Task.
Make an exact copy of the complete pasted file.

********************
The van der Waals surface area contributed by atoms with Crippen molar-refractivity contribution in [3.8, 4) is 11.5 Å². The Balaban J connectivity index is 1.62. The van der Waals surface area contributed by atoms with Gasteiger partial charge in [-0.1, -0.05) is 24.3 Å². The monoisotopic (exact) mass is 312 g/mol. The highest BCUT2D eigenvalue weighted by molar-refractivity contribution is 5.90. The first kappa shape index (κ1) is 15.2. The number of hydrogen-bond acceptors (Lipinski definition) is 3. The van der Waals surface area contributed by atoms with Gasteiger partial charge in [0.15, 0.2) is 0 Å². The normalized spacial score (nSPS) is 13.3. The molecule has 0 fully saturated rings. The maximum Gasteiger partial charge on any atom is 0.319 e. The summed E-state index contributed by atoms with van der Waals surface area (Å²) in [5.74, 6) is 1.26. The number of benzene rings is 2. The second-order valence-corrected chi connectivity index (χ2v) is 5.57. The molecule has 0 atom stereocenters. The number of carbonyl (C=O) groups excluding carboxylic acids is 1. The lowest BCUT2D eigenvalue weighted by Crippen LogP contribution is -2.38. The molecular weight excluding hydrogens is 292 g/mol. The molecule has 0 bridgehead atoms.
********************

The van der Waals surface area contributed by atoms with Crippen molar-refractivity contribution in [3.8, 4) is 11.5 Å². The Balaban J connectivity index is 1.62. The van der Waals surface area contributed by atoms with Gasteiger partial charge in [-0.1, -0.05) is 24.3 Å². The monoisotopic (exact) mass is 312 g/mol. The highest BCUT2D eigenvalue weighted by molar-refractivity contribution is 5.90. The first kappa shape index (κ1) is 15.2. The number of hydrogen-bond acceptors (Lipinski definition) is 3. The van der Waals surface area contributed by atoms with Gasteiger partial charge in [0.15, 0.2) is 0 Å². The normalized spacial score (nSPS) is 13.3. The molecule has 0 fully saturated rings. The maximum Gasteiger partial charge on any atom is 0.319 e. The summed E-state index contributed by atoms with van der Waals surface area (Å²) in [5.74, 6) is 1.26. The number of benzene rings is 2. The second-order valence-corrected chi connectivity index (χ2v) is 5.57. The molecule has 0 atom stereocenters. The number of carbonyl (C=O) groups excluding carboxylic acids is 1. The lowest BCUT2D eigenvalue weighted by Crippen LogP contribution is -2.38. The molecular weight excluding hydrogens is 292 g/mol. The molecule has 0 bridgehead atoms.